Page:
Friday, September 2, 2011

DIY Floral Frog for Flower Arrangements

The other day I was actually planning the post to follow this post when it occurred to me that I needed a floral frog. My husband has dropped several verbal reminders lately about frivolous spending. Knowing that this little plastic object would run me around $5 (or more) and a trip to the craft store (where I could easily become distracted), and then not knowing how much I would use it, my mind manage to mesh together a similar image from everyday household objects. 

You may be wondering, “What is a floral frog?” It is a helpful tool in flower arranging. It often has a similar purpose to floral foam, as far as positioning a particular stem in place, but it is smaller, less messy and plastic or metal. You can situate the flowers as you would like for them to remain and either place them in a vase, something very shallow - like a decorative plate, or do without a container all together. Here is an example of a floral frog you may find in a craft store. 

You will need: 
  • Hot glue gun and glue 
  • Milk lid 
  • Thumb tacks 
  • Flowers and/or greenery 
Place your milk lid (use a larger lid, about 1.5” diameter) upside-down on a flat surface. Squeeze drops of hot glue into the lid. 

One at a time, place (flat top) thumb tacks into wet hot glue. Repeat, drop of hot glue then thumb tack until you have filled the lid. Allow your DIY frog to dry for a few minutes.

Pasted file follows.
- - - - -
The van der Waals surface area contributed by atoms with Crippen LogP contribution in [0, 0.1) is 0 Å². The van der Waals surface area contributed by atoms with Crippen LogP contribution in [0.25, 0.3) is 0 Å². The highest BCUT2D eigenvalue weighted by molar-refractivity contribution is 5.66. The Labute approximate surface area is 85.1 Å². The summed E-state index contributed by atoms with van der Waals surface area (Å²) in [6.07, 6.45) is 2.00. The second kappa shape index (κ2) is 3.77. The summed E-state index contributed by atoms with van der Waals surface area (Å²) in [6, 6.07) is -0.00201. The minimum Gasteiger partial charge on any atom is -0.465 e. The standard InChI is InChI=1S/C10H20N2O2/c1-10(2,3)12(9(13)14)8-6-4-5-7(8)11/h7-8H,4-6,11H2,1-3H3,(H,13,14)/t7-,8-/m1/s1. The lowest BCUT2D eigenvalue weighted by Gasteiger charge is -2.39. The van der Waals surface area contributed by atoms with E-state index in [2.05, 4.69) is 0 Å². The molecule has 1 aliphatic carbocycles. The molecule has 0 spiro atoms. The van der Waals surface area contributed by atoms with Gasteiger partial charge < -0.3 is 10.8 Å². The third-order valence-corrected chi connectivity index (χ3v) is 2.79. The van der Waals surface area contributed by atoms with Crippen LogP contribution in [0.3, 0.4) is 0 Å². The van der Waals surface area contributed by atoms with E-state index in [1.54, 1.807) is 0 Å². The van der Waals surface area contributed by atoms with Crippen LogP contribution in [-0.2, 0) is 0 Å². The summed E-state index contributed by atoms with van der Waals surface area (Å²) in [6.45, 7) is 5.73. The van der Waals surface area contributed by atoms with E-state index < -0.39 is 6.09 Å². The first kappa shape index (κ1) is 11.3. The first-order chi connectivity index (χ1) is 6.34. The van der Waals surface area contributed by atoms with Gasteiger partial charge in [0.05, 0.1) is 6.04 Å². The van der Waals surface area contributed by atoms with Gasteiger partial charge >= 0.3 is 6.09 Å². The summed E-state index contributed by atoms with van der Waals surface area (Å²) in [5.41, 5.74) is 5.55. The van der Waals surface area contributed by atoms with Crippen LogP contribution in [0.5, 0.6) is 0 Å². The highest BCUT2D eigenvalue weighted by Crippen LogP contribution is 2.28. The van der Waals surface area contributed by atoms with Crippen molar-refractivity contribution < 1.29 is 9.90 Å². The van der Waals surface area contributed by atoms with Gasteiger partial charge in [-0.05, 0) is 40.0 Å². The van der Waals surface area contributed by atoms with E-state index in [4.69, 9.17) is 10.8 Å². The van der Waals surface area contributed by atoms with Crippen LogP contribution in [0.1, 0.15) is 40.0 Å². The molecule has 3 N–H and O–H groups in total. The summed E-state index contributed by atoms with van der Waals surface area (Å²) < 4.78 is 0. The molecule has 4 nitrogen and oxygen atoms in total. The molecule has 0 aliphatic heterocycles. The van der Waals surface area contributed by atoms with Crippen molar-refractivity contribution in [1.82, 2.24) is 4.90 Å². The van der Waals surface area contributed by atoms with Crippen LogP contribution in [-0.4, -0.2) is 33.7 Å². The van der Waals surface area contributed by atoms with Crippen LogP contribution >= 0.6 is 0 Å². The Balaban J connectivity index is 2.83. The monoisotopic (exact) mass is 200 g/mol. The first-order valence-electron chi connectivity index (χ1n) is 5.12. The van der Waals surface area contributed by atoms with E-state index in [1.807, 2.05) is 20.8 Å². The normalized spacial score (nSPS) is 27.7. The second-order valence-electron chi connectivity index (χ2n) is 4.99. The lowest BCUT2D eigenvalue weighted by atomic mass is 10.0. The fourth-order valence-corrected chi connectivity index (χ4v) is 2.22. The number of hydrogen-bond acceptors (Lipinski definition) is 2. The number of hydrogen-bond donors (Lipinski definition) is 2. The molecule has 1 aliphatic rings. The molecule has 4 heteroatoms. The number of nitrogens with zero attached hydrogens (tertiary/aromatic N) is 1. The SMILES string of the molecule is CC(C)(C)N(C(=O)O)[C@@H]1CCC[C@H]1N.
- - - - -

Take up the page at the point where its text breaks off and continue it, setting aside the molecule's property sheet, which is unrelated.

While you are waiting for your frog to dry harvest some flowers from your garden or trim purchased stems. 

I have found that cutting flat, not diagonal as you typically would, just below a joint on the stem allows for a wider, more sturdy base. 

When your frog has cooled and the thumbtacks are no longer mobile slide your cut stems onto the thumb tacks to create a small versatile arrangement. 

I am not a professional florist by any means, but a few pointers I have collected from design school and a limited variety of floral classes are the importance of creating a focal points, choosing complimentary colors and textures, introducing levels, and developing repetition. These are simply flowers from my own garden and even one pretty weed. As you can see, a few drops of water into the milk lid and no vase required. 

Voila! A free-standing, practically no cost, DIY floral arrangement!

1 comment:

  1. Interesting all you need is a hot glue gun and some scissors and you can make wonderful flower arrangements you make that look very easy.